Fit for the future: Campbelltown Council to rely on population growth

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Campbelltown says massive growth will also invigorate the central business district around its main street

Campbelltown Council says it is confident a planned massive population growth will ensure it is fit for the future as a stand alone entity.

This will be the essence of its response to the State Government in the wake of having been found not fit for the future by the Independent Pricing and Regulatory Tribunal (IPART).

Council says that an estimated 53,000 new homes and more than 200,000 more residents by 2036 will mean a massive boost to its revenues and help it secure its future.

While Campbelltown Council was found to have failed to meet the fit for the future financial criteria, IPART  said it did satisfy the scale and capacity criteria.

Which means it can stand alone going forward if it can convince IPART and the Baird government it has a sound financial plan.

The Mayor, General Manager and Director Business Services have already met with the Minister for Local Government, Paul Toole to discuss the IPART assessment.

It was agreed that council’s response to the IPART assessment should demonstrate Council’s increased capacity to meet the financial benchmarks via increased dwelling and subsequent population numbers and the increasing capacity to provide local employment opportunities.

A report tabled at council’s meeting last Tuesday says that this growth, and additional infrastructure improvements, will be achieved via the establishment of the Glenfield to Macarthur Growth Corridor (a draft strategy for which has recently been exhibited for public comment) and the Greater Macarthur Urban Investigation Area (for which a preliminary land release strategy has been prepared and is currently on public exhibition).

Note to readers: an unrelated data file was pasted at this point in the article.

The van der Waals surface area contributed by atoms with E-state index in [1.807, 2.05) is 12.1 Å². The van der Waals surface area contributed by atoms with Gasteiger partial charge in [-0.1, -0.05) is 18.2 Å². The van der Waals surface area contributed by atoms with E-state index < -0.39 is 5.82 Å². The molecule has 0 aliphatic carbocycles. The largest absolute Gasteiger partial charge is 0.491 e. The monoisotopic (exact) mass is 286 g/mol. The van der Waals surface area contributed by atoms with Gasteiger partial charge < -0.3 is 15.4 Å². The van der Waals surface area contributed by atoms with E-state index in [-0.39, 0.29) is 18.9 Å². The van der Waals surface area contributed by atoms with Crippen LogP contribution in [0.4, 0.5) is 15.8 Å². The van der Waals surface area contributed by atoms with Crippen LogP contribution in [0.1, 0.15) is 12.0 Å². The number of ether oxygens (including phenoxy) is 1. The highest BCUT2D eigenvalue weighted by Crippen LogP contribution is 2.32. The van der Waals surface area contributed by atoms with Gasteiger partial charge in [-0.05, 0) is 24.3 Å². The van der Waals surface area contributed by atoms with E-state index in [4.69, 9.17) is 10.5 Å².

“Together, these strategies are proposed to result in at least an additional 33,100 dwellings within the Campbelltown Local Government Area (LGA) with an estimated population increase of over 93,500 persons by 2036.

The Corridor Strategy estimates creation of an additional 20,700 jobs within the urban corridor area, while the Land Release Strategy identifies an additional 65,000m2 of gross floor area for employment lands by 2036.

The predicted growth in both housing and employment will attract additional funding and infrastructure provision, as well as additional revenue from rates and Section 94/Planning Agreement levies.

In addition to the growth identified in the recently announced strategies, a number of growth centres are currently under construction.

These are facilitated via the Major Projects and Growth Centres SEPPs (State Environmental Planning Policies) and include Edmondson Park South and East Leppington.

The Western Sydney University residential precinct and the urban renewal areas of Claymore and Airds Bradbury will also accommodate additional residential growth and collectively yield approximately 20,000 dwellings.

When combined, the overall expected additional dwelling yield is approximately 53,000 by 2036, the report said.

The resultant overall population for the Campbelltown LGA is therefore estimated to be 365,000 persons by 2036 (the current population is 155,915).

Council says more than 50,000 new homes will be built by 2036.
Council says more than 50,000 new homes will be built by 2036.

Given the potential growth of revenue as it relates to these development opportunities, and the potential revitalisation of the Campbelltown CBD, council can substantiate a case to meet the sustainability benchmarks as it relates to the operating performance ratio and therefore be fit and sustainable as a stand alone local government authority.

The Department, Premier and Cabinet have forwarded a template to all councils to develop a response to the assessment by IPART.

The format of the template is a short response for those councils that meet the scale and capacity criteria on options for council to provide additional information to stand alone, the report said.

The body of this report will form the basis of council’s response in enhancing its financial sustainability and reinforcing council’s capacity to stand alone.